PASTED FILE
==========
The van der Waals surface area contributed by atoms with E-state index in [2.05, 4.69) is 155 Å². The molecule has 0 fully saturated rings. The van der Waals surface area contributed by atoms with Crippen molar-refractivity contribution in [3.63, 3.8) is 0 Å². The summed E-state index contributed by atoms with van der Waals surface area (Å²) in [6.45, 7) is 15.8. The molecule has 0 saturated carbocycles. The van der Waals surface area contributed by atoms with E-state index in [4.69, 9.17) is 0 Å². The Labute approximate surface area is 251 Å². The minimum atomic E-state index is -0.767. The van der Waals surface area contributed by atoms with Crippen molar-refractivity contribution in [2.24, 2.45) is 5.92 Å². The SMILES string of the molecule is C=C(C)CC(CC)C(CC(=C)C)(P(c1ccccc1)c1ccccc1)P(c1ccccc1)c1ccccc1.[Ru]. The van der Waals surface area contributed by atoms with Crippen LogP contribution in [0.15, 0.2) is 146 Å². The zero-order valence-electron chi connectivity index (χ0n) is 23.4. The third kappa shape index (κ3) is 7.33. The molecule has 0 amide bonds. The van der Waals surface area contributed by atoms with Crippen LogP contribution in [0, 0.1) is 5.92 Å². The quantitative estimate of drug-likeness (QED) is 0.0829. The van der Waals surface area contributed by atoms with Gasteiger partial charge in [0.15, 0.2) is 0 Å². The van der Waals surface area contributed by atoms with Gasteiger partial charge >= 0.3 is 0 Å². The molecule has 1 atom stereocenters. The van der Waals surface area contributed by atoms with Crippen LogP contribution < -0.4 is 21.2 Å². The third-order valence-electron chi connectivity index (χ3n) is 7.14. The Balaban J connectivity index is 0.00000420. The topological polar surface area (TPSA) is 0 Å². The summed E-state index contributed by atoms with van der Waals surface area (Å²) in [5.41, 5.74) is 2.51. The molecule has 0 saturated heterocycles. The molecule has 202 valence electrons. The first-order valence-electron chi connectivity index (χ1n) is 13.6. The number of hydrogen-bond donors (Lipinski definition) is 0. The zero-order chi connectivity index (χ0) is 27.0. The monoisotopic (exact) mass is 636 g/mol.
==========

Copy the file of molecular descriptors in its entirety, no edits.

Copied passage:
The van der Waals surface area contributed by atoms with E-state index in [2.05, 4.69) is 155 Å². The molecule has 0 fully saturated rings. The van der Waals surface area contributed by atoms with Crippen molar-refractivity contribution in [3.63, 3.8) is 0 Å². The summed E-state index contributed by atoms with van der Waals surface area (Å²) in [6.45, 7) is 15.8. The molecule has 0 saturated carbocycles. The van der Waals surface area contributed by atoms with E-state index in [4.69, 9.17) is 0 Å². The Labute approximate surface area is 251 Å². The minimum atomic E-state index is -0.767. The van der Waals surface area contributed by atoms with Crippen molar-refractivity contribution in [2.24, 2.45) is 5.92 Å². The SMILES string of the molecule is C=C(C)CC(CC)C(CC(=C)C)(P(c1ccccc1)c1ccccc1)P(c1ccccc1)c1ccccc1.[Ru]. The van der Waals surface area contributed by atoms with Crippen LogP contribution in [0.15, 0.2) is 146 Å². The zero-order valence-electron chi connectivity index (χ0n) is 23.4. The third kappa shape index (κ3) is 7.33. The molecule has 0 amide bonds. The van der Waals surface area contributed by atoms with Crippen LogP contribution in [0, 0.1) is 5.92 Å². The quantitative estimate of drug-likeness (QED) is 0.0829. The van der Waals surface area contributed by atoms with Gasteiger partial charge in [0.15, 0.2) is 0 Å². The van der Waals surface area contributed by atoms with Gasteiger partial charge >= 0.3 is 0 Å². The molecule has 1 atom stereocenters. The van der Waals surface area contributed by atoms with Crippen LogP contribution < -0.4 is 21.2 Å². The third-order valence-electron chi connectivity index (χ3n) is 7.14. The Balaban J connectivity index is 0.00000420. The topological polar surface area (TPSA) is 0 Å². The summed E-state index contributed by atoms with van der Waals surface area (Å²) in [5.41, 5.74) is 2.51. The molecule has 0 saturated heterocycles. The molecule has 202 valence electrons. The first-order valence-electron chi connectivity index (χ1n) is 13.6. The number of hydrogen-bond donors (Lipinski definition) is 0. The zero-order chi connectivity index (χ0) is 27.0. The monoisotopic (exact) mass is 636 g/mol.